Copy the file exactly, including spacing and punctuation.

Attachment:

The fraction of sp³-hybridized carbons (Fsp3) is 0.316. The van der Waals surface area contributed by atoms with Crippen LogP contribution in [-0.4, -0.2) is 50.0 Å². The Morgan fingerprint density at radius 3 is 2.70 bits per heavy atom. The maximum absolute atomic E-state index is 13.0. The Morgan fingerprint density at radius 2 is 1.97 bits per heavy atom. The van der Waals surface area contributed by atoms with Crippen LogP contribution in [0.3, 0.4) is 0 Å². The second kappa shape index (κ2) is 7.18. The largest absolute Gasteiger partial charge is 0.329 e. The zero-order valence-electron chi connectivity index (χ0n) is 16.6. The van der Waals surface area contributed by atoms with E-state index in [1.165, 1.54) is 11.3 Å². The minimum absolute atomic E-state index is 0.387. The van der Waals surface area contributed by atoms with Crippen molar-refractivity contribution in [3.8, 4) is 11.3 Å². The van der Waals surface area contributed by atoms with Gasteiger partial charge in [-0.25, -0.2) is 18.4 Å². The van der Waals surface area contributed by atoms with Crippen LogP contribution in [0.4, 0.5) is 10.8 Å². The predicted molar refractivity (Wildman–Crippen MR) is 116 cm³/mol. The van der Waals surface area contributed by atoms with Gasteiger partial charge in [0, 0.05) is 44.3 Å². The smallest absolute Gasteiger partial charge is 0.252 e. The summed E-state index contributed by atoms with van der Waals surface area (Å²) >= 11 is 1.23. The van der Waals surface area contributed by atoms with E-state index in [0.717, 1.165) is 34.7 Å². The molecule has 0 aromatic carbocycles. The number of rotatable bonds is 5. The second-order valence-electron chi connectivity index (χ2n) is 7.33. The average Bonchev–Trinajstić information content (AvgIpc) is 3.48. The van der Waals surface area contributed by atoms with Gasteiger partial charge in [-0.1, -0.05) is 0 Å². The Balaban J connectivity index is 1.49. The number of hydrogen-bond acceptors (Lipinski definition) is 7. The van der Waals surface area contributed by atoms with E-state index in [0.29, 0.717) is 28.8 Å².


The fraction of sp³-hybridized carbons (Fsp3) is 0.316. The van der Waals surface area contributed by atoms with Crippen LogP contribution in [-0.4, -0.2) is 50.0 Å². The Morgan fingerprint density at radius 3 is 2.70 bits per heavy atom. The maximum absolute atomic E-state index is 13.0. The Morgan fingerprint density at radius 2 is 1.97 bits per heavy atom. The van der Waals surface area contributed by atoms with Crippen LogP contribution in [0.3, 0.4) is 0 Å². The second kappa shape index (κ2) is 7.18. The largest absolute Gasteiger partial charge is 0.329 e. The zero-order valence-electron chi connectivity index (χ0n) is 16.6. The van der Waals surface area contributed by atoms with E-state index in [1.165, 1.54) is 11.3 Å². The minimum absolute atomic E-state index is 0.387. The van der Waals surface area contributed by atoms with Crippen molar-refractivity contribution in [3.8, 4) is 11.3 Å². The van der Waals surface area contributed by atoms with Gasteiger partial charge in [-0.25, -0.2) is 18.4 Å². The van der Waals surface area contributed by atoms with Crippen LogP contribution in [0.4, 0.5) is 10.8 Å². The predicted molar refractivity (Wildman–Crippen MR) is 116 cm³/mol. The van der Waals surface area contributed by atoms with Gasteiger partial charge in [0, 0.05) is 44.3 Å². The smallest absolute Gasteiger partial charge is 0.252 e. The summed E-state index contributed by atoms with van der Waals surface area (Å²) >= 11 is 1.23. The van der Waals surface area contributed by atoms with E-state index in [0.717, 1.165) is 34.7 Å². The molecule has 0 aromatic carbocycles. The number of rotatable bonds is 5. The second-order valence-electron chi connectivity index (χ2n) is 7.33. The average Bonchev–Trinajstić information content (AvgIpc) is 3.48. The van der Waals surface area contributed by atoms with Gasteiger partial charge in [-0.1, -0.05) is 0 Å². The Balaban J connectivity index is 1.49. The number of hydrogen-bond acceptors (Lipinski definition) is 7. The van der Waals surface area contributed by atoms with E-state index in [0.29, 0.717) is 28.8 Å².